Where political forces failed, the clergy also faltered, tarnishing the distinction and reputation of the Armenian Church. Attempting to follow in the footsteps of Nikol Pashinyan, Bagrat Serpazan undertook a journey on foot from Tavush to Yerevan, aiming to emulate the success of Pashinyan’s 2018 movement. However, he failed to recognize that the groundwork for the 2018 uprising was already laid, and the people’s dissatisfaction with the previous regime had peaked, paving the way for Pashinyan’s charismatic leadership to achieve a successful revolution.

Reverend Bagrat and his supporters failed to accurately gauge the public sentiment in Armenia. From the outset, a lack of seriousness and a coherent political strategy was evident in their movement. This deficiency doomed Reverend Bagrat and his supporters to the same fate as previous efforts, such as the “Resistance” and “Salvation of Armenia” movements, which also aimed to topple Prime Minister Pashinyan.

Reverend Bagrat’s first misstep was shifting his focus from stopping the demarcation process on the Armenia-Azerbaijan border to demanding the prime minister’s resignation within an hour, a drastic and unrealistic ultimatum. This inconsistency marked the beginning of the end for his movement.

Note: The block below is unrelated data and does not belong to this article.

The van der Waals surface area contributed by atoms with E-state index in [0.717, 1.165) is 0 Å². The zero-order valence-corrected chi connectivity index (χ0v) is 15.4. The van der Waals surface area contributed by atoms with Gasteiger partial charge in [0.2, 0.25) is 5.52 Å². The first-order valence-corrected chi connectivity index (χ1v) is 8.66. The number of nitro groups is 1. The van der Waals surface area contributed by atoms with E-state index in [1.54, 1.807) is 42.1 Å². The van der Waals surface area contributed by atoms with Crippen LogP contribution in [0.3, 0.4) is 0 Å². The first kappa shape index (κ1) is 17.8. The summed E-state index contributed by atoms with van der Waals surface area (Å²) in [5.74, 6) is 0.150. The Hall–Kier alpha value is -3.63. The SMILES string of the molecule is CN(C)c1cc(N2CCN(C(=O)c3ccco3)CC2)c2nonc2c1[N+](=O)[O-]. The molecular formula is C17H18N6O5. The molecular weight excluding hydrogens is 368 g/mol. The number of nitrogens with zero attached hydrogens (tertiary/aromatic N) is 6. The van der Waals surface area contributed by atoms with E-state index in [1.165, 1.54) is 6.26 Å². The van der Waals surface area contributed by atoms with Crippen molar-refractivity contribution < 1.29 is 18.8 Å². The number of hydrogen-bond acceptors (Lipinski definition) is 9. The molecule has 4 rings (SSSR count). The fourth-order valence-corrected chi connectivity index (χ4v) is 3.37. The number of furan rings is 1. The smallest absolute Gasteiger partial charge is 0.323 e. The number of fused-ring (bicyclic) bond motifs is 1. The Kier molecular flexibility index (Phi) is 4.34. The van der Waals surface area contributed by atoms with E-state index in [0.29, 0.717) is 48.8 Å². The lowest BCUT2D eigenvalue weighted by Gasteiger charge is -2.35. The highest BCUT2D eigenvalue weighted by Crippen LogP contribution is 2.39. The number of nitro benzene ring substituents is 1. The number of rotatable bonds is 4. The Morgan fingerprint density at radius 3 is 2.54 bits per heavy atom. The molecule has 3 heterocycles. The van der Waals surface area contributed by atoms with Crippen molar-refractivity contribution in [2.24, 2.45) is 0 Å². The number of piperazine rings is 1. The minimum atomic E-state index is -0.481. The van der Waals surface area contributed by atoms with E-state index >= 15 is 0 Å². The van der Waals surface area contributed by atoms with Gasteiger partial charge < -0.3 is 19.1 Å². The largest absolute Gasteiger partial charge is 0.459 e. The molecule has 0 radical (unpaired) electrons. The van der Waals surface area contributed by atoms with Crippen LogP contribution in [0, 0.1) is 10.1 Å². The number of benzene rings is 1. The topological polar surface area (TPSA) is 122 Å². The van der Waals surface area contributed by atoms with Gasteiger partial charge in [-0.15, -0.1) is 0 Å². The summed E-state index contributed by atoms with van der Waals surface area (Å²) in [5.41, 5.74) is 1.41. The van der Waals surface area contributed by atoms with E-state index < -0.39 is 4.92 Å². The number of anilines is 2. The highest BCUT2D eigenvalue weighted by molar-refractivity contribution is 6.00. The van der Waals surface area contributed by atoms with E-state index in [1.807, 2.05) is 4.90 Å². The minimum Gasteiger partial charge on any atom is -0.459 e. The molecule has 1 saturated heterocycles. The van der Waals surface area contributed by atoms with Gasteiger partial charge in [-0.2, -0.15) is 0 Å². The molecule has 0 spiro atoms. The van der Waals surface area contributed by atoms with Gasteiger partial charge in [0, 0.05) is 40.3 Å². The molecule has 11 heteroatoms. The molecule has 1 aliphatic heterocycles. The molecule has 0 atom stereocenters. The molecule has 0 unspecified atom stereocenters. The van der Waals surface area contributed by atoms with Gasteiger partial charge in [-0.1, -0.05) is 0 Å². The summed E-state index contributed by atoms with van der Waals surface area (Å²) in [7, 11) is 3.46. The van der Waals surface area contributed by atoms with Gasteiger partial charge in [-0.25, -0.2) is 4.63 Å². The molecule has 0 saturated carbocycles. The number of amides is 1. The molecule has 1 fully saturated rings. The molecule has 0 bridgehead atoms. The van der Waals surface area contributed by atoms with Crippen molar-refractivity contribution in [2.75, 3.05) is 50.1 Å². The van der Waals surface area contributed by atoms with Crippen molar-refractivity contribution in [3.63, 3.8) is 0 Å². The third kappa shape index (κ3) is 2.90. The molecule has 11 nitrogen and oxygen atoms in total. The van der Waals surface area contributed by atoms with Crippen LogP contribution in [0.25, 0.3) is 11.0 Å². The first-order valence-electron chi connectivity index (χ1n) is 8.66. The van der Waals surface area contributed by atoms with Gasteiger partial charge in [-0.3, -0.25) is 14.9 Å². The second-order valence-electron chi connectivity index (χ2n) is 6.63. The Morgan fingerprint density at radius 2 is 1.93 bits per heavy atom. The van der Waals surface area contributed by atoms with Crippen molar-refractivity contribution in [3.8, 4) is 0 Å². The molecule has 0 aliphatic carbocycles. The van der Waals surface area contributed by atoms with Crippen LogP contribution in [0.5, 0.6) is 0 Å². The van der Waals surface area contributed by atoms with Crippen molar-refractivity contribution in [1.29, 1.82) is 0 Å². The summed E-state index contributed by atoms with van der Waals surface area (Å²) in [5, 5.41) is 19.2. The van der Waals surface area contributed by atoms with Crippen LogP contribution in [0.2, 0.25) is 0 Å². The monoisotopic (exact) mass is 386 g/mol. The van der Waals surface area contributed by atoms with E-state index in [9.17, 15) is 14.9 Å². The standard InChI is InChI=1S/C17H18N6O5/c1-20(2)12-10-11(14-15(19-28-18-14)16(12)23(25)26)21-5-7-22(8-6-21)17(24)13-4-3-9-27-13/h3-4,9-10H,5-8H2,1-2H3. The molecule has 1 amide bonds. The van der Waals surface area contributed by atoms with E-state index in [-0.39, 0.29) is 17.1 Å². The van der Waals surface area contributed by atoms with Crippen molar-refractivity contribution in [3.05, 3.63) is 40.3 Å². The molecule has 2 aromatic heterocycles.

Subsequent errors included promising to start impeachment proceedings in Parliament without securing sufficient support. Nearly two weeks into the movement, they were still searching for the necessary additional MP.

Moreover, the rhetoric from the movement’s stage was filled with intolerance, threats, and hatred, instead of presenting clear goals and plans for the country’s future. Attendees, seeking detailed positions on internal and external challenges and a prime ministerial candidate from the Movement, were left disappointed. This lack of clarity and purpose led to diminishing attendance at subsequent rallies.

A rally on May 26th, hoping to reinvigorate interest, drew just over twenty thousand people, insufficient for significant governmental change. It was announced that Reverend Bagrat would be the movement’s candidate for prime minister. However, as a dual citizen of Armenia and Canada, he is constitutionally ineligible for the position, which requires sole Armenian citizenship for the past four years. It is unclear how he intends to overcome this legal obstacle.

Reverend Bagrat announced that he had asked the Catholicos of All Armenians to temporarily relieve him of his religious duties to pursue his political career, a request with uncertain precedent in the Armenian Church.

Upon arriving in Yerevan on May 9th, Reverend Bagrat declared an urgent need to resolve issues within 7-10 days. This deadline has long passed, and it is time for him to return to his spiritual duties, leaving politics to the political parties.

Reverend Bagrat’s foray into politics has damaged the Armenian Church’s institution. Public discussions about the privileges granted to clergy are intensifying, with some arguing that the state has a right to intervene in church affairs when the clergy engage in politics.

Ultimately, the lack of broad popular support doomed this movement, underscoring that the people of Armenia, despite their grievances with the current government, are not ready for an adventurer.

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